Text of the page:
Partnering with the National Foundation for Cancer Research, we successfully concluded the 2023 Global Summit…
Mr. Peikwen Cheng is Co-founder and CEO of Yiviva, a biotechnology start-up that develops first-in-class therapeutics. The company developed YIV906, an herbal mixture based on an 1,800-year-old Chinese formula.
A number of clinical studies show YIV906 reduces the harmful adverse side effects of chemotherapy and increases the efficacy of cancer therapies.
The results of these studies, together with years of research at the Yale School of Medicine, helped the company win the Innovation Award at the U.S.-China Health Summit in 2016.
Mr. Cheng previously co-founded WideRay/Qwikker, which distributed media, content and applications to mobile devices. For instance, his team created technology that helped rural healthcare workers in Uganda improve patient management and communicate with the central hospital instantly, versus a six-month lag.
Mr. Cheng holds a U.S. patent, and he received the 2002 Industrial Design Excellence Award by the Industrial Designers Society of America and BusinessWeek.
Based on the research of Yale Pharmacology Professor Yung-Chi Cheng, Ph.D., Yiviva develops botanical medicine-inspired therapeutics to treat chronic diseases and cancer. Dr. Cheng also serves as co-specialty chief editor of the Ethnopharmacology section of the journal Frontiers in Pharmacology.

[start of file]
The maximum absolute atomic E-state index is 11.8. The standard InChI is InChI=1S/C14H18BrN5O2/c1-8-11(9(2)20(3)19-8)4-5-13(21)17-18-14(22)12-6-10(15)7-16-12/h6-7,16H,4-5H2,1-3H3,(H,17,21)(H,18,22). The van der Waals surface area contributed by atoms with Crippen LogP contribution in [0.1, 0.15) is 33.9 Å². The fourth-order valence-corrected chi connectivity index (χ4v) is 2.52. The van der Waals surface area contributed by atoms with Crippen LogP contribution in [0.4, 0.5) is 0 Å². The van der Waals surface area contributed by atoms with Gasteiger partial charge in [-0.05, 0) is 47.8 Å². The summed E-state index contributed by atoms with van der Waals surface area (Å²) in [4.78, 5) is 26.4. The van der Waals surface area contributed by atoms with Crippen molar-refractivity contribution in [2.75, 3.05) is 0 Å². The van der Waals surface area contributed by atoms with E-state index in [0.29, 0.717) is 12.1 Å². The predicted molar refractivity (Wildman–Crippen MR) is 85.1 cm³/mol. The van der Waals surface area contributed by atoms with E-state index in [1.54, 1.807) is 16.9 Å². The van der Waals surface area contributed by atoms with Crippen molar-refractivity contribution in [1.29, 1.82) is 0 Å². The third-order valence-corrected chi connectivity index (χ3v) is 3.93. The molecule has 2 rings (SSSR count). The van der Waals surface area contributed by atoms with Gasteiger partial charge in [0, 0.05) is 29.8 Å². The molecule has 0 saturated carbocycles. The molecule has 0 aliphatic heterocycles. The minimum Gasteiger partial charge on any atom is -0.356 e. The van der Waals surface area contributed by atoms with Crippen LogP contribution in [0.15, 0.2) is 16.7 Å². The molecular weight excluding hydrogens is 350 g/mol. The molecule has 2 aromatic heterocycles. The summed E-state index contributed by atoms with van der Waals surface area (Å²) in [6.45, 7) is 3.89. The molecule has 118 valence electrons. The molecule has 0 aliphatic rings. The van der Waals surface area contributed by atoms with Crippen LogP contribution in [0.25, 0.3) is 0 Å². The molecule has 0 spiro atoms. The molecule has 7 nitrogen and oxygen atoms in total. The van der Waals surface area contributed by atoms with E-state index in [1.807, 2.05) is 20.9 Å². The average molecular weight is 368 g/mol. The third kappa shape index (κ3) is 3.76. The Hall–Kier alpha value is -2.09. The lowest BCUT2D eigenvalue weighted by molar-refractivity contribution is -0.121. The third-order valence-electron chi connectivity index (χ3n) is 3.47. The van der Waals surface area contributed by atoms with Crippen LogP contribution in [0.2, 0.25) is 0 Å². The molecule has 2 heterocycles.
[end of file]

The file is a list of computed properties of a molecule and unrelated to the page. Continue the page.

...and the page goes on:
The National Foundation for Cancer Research has provided critical support since 1991 for research coming out of Dr. Cheng’s lab from early experiments and into clinical trials. And, more recently, the AIM-HI Accelerator Fund has been investing in Yiviva’s efforts to develop YIV906 into a cancer drug approved by the U.S. Food and Drug Administration and other nations’ regulatory bodies.
“We’ve had almost 200 patients use our cancer drug (906) in liver, pancreatic and colorectal cancer, and consequently, we’re seeing patients live longer with better quality of life and recover faster,” Peikwen Cheng says.
The Yiviva CEO adds that crucial funding from NFCR and AIM-HI have enabled an idea to see real patient outcomes.
“The mission of NFCR is not just to help with early stage funding of research, but now they’re helping us out with mid-stage to later stage,” he stresses. “We believe this funding will really help catalyze the future development of these ideas—especially the more breakthrough, out-of-the-box ideas such as ours, which sometimes need the help of a more visionary investor for support.”